When searching online for a church’s records by searching on the name of the church. Another item for which to search is the archive storage facility of the denomination. Many denominations have their own archive storage facility, and individual churches send their important records to the archives location. It could be that the church’s records are at the archives!
When searching for ancestors in the census, or other records, it is handy to have a probable birth year for the ancestor. That way, when searching for John Smith, one can narrow down the time frame for possible hits. However, have you ever discovered that birth dates can change from one census record to another?
I have been trying to find an ancestor in the 1900 census. I have “M” in 1850 at 22 years of age. In 1860, “Matilda” is 31 years. In 1870, “Matilda” is 37, and in 1880 “M” is 48. I have found “Mat” in 1910 at 75 years of age. When “Martha” died in 1911, her death certificate lists her as being “86 78” years of age at her death.
So, what happened? It could be that the census taker talked with someone differently from her, and her age was given as what that someone “thought” was correct. Or, it could be that she did not really know her exact age, so she guessed.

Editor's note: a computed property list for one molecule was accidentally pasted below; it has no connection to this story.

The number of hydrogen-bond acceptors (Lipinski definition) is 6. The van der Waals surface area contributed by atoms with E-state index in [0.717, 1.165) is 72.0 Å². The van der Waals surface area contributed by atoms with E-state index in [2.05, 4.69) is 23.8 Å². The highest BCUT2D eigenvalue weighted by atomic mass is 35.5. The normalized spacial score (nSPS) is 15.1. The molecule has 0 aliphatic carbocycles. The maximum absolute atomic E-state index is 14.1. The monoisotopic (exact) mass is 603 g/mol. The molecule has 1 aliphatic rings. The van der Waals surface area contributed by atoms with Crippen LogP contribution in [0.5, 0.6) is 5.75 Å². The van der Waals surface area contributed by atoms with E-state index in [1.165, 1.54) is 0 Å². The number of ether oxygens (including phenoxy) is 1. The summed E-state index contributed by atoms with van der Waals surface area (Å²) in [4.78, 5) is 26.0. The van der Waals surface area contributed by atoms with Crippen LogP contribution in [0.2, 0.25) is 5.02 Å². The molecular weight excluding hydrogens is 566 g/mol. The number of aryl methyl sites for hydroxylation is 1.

In 1850 she was living with her brother and his wife (both she and her husband were residing there). In 1860, she was living with her husband and her niece. By 1870, she was living with her husband and a few younger nieces and nephews. And, again in 1880, nieces and nephews were in the same household. By 1910, she was living in a “Home for the Aged and Infirm.” And, someone at the “home” was the informant on the death certificate. If M/Matilda/Mat/Martha was not the informant to the census taker, that would explain the differences in her ages! Especially for the aging of 11 years from 1910 to 1911!
One of the readers of my blog sent me link for a resource which he uses for his research. Here is the link:
If anyone else has a particular link that they would like for me to post, please let me know!
Thank you Tom!
Thank you to everyone who helped me with this. Some others, who responded by email, said that they had seen this as Special Order – they had seen it spelled out as well! So, it must by either Special Order of Standing Order!
Thank you, Maggie
I am back for today. I am planning to continue my blog as soon as I can.At this time, I am planning to continue with the Mystery of John Bradshaw. I hope that this will give ideas to readers on some steps to help in finding those hard-to-find ancestors! Please let me know your ideas!
Today, I would like to show a card from a Civil War service record.I am unsure as to what the notation means in the area concerning the date. At this time, I am thinking it says, “S. O. 2/7, 1864.” Could this possibly mean Starts On February 7, 1864?
Thank you for your input on this! Maggie